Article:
“The people and the people alone,” said Mao Tse-tung, “are the motive force in the making of world history.” The leader of the Chinese revolution wasn’t talking about dramaturgy, but the slogan could be Lesson One in a playwriting manual for those working in traditional forms on grand historical themes.
Warren Leight not only heeds this principle in his new, autobiographical play No Foreigners Beyond This Point; the production’s didactic program notes quote it prominently. Based on Leight’s own experience as an English teacher in southern China’s Guangdong in 1980, the play reveals the disastrous impact of the Cultural Revolution on particular individuals—the teachers, administrators, and students at the Da Lang Institute of Foreign Trade.
Two young, white Americans—Andrew (Ean Sheehy) and Paula (Abby Royle)—stand at the center of the familiar plot, providing the naive eyes through which we encounter foreign territory. Raised by lefty WASPs, Paula has come to China with both the idealistic aim to contribute to a society based on equality (“There’s no rat race. . . . They don’t have car loans or house loans”) and with the mundane desire to forge an independent identity. Andrew, an aspiring writer, has followed Paula, inflamed by her red hair and fiery spirit. His greater skepticism—no rat race? “They ate the rats.” No credit cards? “No things to buy”—presages the disintegration of their romance. As his frustrations boil over in the face of commie bureaucracy, the culture of spying, and the failure of the administrators to provide a promised bicycle, Paula stays focused on trying to lower the barriers separating them as Western “barbarians” from their local hosts.
Trouble is, the Chinese characters are potentially more interesting than the immature lovers, yet Leight gives the Americans’ personal turmoil—a letter telling Paula her parents are divorcing, news that John Lennon has been shot—as much emotional weight as the gradual disclosures by Da Lang’s personnel of the ravages of the revolution: a violinist’s instrument destroyed and her wrists broken; a husband banished to a distant province; a father sent away, leaving his traumatized children deeply damaged. Despite some deft and moving moments, such as a party at which the school officials abandon themselves to a waltz for the first time in decades, No Foreigners seems like the work of a writer far younger and less experienced than Leight, whose previous memory play Side Man won a Tony Award in 1999. Here, Leight seems simply to have pulled episodes from his 25-year-old diary, and built a dramatic action on the heroes’ dawning realization that the Cultural Revolution had a few drawbacks.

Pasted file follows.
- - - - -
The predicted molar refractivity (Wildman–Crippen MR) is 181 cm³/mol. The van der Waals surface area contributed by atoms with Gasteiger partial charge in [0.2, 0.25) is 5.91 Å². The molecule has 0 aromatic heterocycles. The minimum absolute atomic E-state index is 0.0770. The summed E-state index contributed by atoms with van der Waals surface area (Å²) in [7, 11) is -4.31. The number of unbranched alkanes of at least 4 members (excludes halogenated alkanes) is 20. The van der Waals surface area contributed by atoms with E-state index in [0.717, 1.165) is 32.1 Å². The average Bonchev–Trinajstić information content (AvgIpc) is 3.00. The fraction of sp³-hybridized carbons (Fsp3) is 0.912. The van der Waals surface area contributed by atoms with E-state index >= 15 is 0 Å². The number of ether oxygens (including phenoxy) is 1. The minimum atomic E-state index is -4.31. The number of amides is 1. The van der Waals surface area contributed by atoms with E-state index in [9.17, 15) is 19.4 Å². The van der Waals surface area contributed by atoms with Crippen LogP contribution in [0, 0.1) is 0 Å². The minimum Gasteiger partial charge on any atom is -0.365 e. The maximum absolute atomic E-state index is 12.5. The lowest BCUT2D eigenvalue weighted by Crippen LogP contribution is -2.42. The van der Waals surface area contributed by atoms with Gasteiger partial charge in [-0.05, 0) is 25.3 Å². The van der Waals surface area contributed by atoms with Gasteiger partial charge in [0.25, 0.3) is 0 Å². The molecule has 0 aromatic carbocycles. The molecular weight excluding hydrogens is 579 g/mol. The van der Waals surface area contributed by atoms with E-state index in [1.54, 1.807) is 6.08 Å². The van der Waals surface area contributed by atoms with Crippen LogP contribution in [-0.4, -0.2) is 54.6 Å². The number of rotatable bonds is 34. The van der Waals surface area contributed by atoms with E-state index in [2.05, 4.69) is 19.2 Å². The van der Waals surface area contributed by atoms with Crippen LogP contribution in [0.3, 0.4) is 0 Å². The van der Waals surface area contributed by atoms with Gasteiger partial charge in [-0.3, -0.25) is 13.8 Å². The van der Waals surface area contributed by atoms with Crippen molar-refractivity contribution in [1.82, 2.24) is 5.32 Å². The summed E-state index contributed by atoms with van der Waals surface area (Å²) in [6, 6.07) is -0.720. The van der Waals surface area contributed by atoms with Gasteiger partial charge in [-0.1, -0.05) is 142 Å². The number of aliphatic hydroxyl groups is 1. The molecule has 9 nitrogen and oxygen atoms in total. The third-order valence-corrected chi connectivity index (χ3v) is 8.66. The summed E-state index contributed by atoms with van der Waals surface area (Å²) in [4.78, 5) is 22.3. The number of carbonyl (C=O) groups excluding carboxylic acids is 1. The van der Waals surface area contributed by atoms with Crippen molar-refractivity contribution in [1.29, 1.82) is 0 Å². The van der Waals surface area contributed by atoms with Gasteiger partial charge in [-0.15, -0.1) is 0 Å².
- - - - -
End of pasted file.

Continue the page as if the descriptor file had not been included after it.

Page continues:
Like Side Man, No Foreigners conveys real affection for its characters as it explores the emotional fallout of detachment and of what’s long left unsaid. Ma-Yi Theater Company’s top-notch ensemble, under Loy Arcenas’s skillful direction, gives full emotion and texture to each person caught in the closed world of Guangdong. But in less capable hands, the Chinese characters could come off as mere background scenery in a romantic soap opera about American kids searching for self in an exotic setting.
Eduardo Machado’s Kissing Fidel zeroes in more directly on the people swept into the motive forces of world history—in this case, anti-Castro Cubans who fled their nation’s revolution for the United States. Such families have provided Machado rich material for two decades’ worth of engaging work. If he has had more success with earlier explorations of exiles’ bitter legacy, the conflict between Catholic repression and American openness, and the messy entanglements of kinship and politics, Kissing Fidel signals a new stylistic investigation that is as potentially exciting as it is unrealized in this effort.
Neoclassically set in a single locale—a Miami funeral parlor whose striking upstage wall is composed of blood-red roses—the play sees various relatives come and go, taking turns at voicing solo laments, exchanging rapid-fire recriminations, and throwing themselves into each other’s lascivious arms. Formally, Kissing Fidel marries Racine to telenovela, unleashing issues of duty and restraint into a genre where people are oversexed, overwrought, and over-the-top.
It’s not easy to strike a tone that is at once arch and sentimental, extreme and everyday, and the company at INTAR (where Machado is artistic director) achieves mixed results under the halting hand of director Michael John Garcés. But for a play that might also have been titled Blaming Fidel—all the relatives seem to think the old dictator lies at the root of the betrayal, incest, and suicide that have plagued the family for 30 years—Machado’s aggressive assault on the realistic frame of the dysfunctional family drama holds great promise.